ADVERTISEMENT

How Failure of Climate Satellite Sets Back Earth Science

The crash is a blow for climate science and NASA's attempts to bolster a declining Earth observations
Glory Satellite



Pacific Northwest National Laboratory

The crash Friday of NASA's Glory satellite couldn't have come at a worse time.

The incident is a blow for climate science and the space agency's efforts to rebuild an Earth observation program weakened by years of lean budgets. It also comes during a protracted spending fight on Capitol Hill in which science agencies have become prime targets for House Republicans' budget ax.

According to NASA, problems with Glory's launch vehicle, a Taurus XL rocket, sent the climate probe crashing into the Pacific Ocean early Friday morning. The agency has begun an investigation, expected to take months, into what went wrong (Greenwire, March 4).

Preliminary data suggest that the rocket's fairing, a nose cone designed to shield Glory during the journey through Earth's atmosphere, did not detach the way it was supposed to. A similar problem two years ago caused the crash of another NASA climate satellite, the Orbiting Carbon Observatory (OCO).

Both satellites were considered key missions for NASA's Earth observation program, which foundered in recent years as the agency pursued new space exploration projects like the proposed mission to Mars and designing a replacement for the space shuttle.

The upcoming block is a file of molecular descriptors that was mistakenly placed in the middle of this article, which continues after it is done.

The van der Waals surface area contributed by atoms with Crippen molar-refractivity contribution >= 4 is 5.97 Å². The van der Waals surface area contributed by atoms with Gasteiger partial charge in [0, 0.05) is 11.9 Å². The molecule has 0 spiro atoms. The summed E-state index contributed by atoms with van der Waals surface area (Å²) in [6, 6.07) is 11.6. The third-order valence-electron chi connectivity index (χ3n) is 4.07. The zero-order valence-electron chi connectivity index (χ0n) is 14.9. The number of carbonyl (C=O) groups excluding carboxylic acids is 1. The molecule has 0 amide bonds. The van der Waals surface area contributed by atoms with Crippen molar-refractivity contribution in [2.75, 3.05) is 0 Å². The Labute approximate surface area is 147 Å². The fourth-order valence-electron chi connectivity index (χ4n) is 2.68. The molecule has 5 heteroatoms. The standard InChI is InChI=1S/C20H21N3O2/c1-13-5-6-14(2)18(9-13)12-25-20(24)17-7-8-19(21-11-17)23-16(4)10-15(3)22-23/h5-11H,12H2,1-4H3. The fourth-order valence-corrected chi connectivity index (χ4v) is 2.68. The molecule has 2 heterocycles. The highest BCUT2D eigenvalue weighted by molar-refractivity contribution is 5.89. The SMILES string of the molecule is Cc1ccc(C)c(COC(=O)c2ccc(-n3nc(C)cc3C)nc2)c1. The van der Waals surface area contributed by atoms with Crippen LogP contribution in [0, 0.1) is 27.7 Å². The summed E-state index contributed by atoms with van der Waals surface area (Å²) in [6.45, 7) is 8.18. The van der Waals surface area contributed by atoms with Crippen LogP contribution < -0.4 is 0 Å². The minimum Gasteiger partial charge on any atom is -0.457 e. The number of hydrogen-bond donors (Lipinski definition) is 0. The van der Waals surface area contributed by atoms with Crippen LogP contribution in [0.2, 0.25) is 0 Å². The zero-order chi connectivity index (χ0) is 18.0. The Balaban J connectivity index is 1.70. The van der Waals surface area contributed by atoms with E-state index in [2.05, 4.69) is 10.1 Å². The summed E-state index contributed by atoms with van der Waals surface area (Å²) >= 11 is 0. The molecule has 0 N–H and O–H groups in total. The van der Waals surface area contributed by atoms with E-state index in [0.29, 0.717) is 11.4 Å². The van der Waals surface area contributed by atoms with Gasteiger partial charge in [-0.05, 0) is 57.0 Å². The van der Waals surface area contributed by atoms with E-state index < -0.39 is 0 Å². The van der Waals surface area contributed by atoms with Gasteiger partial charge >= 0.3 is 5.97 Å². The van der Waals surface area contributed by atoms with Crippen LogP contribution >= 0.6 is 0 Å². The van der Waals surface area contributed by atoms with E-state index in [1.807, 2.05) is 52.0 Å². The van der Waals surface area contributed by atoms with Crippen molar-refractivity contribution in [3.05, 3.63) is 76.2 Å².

"Working from space is hard, expensive and risky," NASA climate scientist Gavin Schmidt wrote Friday on the blog RealClimate, in a post examining the aftermath of the Glory crash. "We cannot take it for granted, and yet we need that information more than ever."

In 2007, the National Academy of Sciences warned that the nation's Earth observing capability was "at great risk" after cumulative rounds of budget cutting. The nation's ability to monitor severe weather, fresh water shortages and climate change all depended on increasing NASA's Earth science budget, the science academy said.

The losses of Glory and the Orbiting Carbon Observatory will make rebuilding that capability harder, said Rick Anthes, who co-chaired the committee that wrote the National Academy of Sciences analysis.

"When that survey came out, we expected the OCO and Glory to fly and be part of the foundation of Earth observations," said Anthes, the president of the University Corporation for Atmospheric Research.

NASA's decision to build and launch a copy of the failed Orbiting Carbon Observatory has taken money away from other key Earth and climate satellite missions, he said, and the loss of Glory could compound that problem.

"With the present budget climate in Washington, where a lot of science is at risk, it's just not good at all," Anthes said. "We really needed Glory to be successful. ... I don't think you can sugarcoat it."

Needed to measure solar impacts on climate
Glory was carrying two instruments that scientists hoped would improve the accuracy of climate models (ClimateWire, Jan. 25).